CEPro: N.Y. Integrator Leverages James Small Aperture Speakers for Barn Renovation
Gilmore’s Sound Advice installed Small Aperture architectural speakers and subwoofers to answer aesthetic and performance requirements in yoga and office sanctuary.
A customer called upon Gilmore’s Sound Advice, based in New York City, to visit a property on the banks of the Hudson River where he was planning an old barn conversion that would create a home office and yoga studio.
The property is a two-hour drive from Manhattan, and the finance executive client had a minimalist but elegant vision for the space, which was on a working farm where llamas are bred and raised.
Key to the minimalist environment, the client sought a high-performance music playback system but one that would be hidden from view. Primarily, he wanted to be able to hear his favorite music and podcasts from Tidal and other streaming services.
Integration firm principal Ed Gilmore worked on designing a system comprising three main zones of entertainment in the renovated barn – the yoga room, the office and a sitting area; plus music is available in the steam room.
Small Aperture Speakers Provide Slick Solution
To address the aesthetic demands and work well with the barn’s construction materials, Gilmore deployed loudspeakers from Sonance brand and custom specialist James Loudspeaker.
Gilmore’s various speaker choices included James 63SA-7HO Small Aperture architectural models and 101SA-6 Small Aperture architectural subwoofers.
Two pairs of Small Aperture speakers were used in the office, two pairs in the yoga studio and a single pair in the sitting room, while a subwoofer was installed in each zone.
In terms of makeup, the 63SA-7HO is a full-range, 3-way design with a 0.75-inch aluminum dome tweeter, 2-inch aluminum midrange driver and 6.5-inch aluminum woofer, concentrically mounted within an aircraft-grade aluminum enclosure, as James describes.
The company says the point source mid/high module delivers excellent off-axis response and generates bass down to 38Hz, concealed by a 3-inch square or round Microperf grille.
To augment the bass response and improve the audio quality, the Gilmore team took it a step further and integrated the 101SA-6 subs behind the wallboards. They offer all-aluminum bandpass enclosures housing a 10-inch woofer behind a compact 4-inch grille.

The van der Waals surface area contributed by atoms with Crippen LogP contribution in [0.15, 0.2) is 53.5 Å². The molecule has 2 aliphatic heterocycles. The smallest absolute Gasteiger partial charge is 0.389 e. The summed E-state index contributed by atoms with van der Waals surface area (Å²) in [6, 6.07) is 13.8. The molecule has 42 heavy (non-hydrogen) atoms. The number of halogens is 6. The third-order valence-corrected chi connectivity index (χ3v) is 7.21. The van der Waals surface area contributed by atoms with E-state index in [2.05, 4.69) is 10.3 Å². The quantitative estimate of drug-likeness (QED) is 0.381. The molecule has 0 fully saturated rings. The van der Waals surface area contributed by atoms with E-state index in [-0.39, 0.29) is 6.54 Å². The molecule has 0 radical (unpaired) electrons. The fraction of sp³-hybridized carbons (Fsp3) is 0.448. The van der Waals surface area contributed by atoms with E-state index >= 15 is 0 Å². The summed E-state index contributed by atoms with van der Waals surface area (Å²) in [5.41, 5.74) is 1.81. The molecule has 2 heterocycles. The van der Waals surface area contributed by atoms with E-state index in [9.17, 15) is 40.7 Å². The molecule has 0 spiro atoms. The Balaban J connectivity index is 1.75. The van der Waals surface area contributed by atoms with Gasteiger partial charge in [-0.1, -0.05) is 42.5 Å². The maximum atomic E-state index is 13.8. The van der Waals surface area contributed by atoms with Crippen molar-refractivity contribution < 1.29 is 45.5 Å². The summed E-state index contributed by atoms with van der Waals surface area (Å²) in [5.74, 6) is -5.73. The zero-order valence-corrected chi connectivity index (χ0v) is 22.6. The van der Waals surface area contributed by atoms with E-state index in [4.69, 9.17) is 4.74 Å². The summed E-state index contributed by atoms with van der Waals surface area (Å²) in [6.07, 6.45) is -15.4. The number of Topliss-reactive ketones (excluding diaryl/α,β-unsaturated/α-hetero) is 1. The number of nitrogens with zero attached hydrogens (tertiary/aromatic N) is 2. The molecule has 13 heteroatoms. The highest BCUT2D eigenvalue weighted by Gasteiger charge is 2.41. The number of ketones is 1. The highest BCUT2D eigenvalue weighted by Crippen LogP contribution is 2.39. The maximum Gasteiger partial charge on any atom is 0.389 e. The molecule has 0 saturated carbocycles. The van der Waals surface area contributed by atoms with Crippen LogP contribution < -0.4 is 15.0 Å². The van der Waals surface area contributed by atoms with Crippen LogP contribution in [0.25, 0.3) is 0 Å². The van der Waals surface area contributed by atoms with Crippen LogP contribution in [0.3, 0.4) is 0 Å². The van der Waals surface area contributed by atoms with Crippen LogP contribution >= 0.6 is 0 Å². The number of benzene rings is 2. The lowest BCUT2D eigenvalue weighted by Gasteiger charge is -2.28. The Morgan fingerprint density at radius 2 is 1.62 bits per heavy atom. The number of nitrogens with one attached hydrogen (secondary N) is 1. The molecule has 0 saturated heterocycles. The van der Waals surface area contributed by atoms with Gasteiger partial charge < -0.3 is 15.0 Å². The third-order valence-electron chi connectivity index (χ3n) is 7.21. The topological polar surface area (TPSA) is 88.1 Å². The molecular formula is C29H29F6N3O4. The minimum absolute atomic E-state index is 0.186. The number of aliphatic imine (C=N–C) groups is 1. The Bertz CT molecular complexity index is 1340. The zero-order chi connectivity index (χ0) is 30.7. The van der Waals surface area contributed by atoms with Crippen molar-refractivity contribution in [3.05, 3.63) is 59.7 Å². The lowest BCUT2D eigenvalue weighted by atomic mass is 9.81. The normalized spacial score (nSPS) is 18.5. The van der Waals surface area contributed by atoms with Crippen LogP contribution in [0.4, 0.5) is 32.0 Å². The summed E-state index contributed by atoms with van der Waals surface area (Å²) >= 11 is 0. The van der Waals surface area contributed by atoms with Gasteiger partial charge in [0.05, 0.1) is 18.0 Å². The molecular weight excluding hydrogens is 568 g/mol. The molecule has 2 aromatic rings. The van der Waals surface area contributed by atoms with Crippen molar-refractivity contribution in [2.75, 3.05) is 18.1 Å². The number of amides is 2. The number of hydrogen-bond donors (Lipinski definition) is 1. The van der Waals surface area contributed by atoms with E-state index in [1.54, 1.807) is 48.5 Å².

Gilmore’s placed the James M1000 amplifiers driving the subwoofers in a rack within the dedicated, air-cooled equipment space tucked next to the yoga studio and hidden. The rack also houses networking hardware, streaming music servers and multichannel amps for the barn’s audio system.
Local Woodworker Helps with Sound Aesthetics
While James is known for its custom-matching abilities and services for grilles, Gilmore’s enlisted the renovation’s onsite woodworker in this case to overcome the chief aesthetic challenge.
Throughout the barn’s interior, fruitwood composite of cherry and pear was used, and the woodworker managed to carefully perforate the boards in the right places to enable sound to flow through from a barely visible opening.
“James Loudspeaker has been such a vital partner to Gilmore’s Sound Advice, providing unique and often custom solutions that deliver amazing sound where other solutions simply won’t do,” Gilmore says.
“Initially, this client was skeptical about our ability to deliver great sound invisibly, and we have exceeded his expectations to the point where he wants us to upgrade the entertainment system in his city apartment. We were able to integrate truly high-performance audio into a quiet, serene space and really please the customer as a result.”
Home Office Capabilities Covered
Beyond the audio system, Gilmore’s also addressed the client’s home office capabilities with a 98-inch multitouch, multiuser Planar display and integrated T1V collaboration software that supports BYOD (bring your own device) to cover today’s popular meeting platforms and technologies.
The Planar screen isn’t part of the entertainment system but a standalone unit, though Gilmore’s accounted for the possibility of connecting it later on in the prewire.
Meanwhile, they had to trudge in the equipment rack and big Planar TV along less-than-ideal conditions, because the driveway hadn’t been poured yet, Gilmore says.
“We carried that gear through a meadow and across soggy turf, until a farm worker rescued us with his pickup truck, in order to reach the barn,” Gilmore recalls. “It wasn’t a typical load-in scenario for crates over 300 pounds.”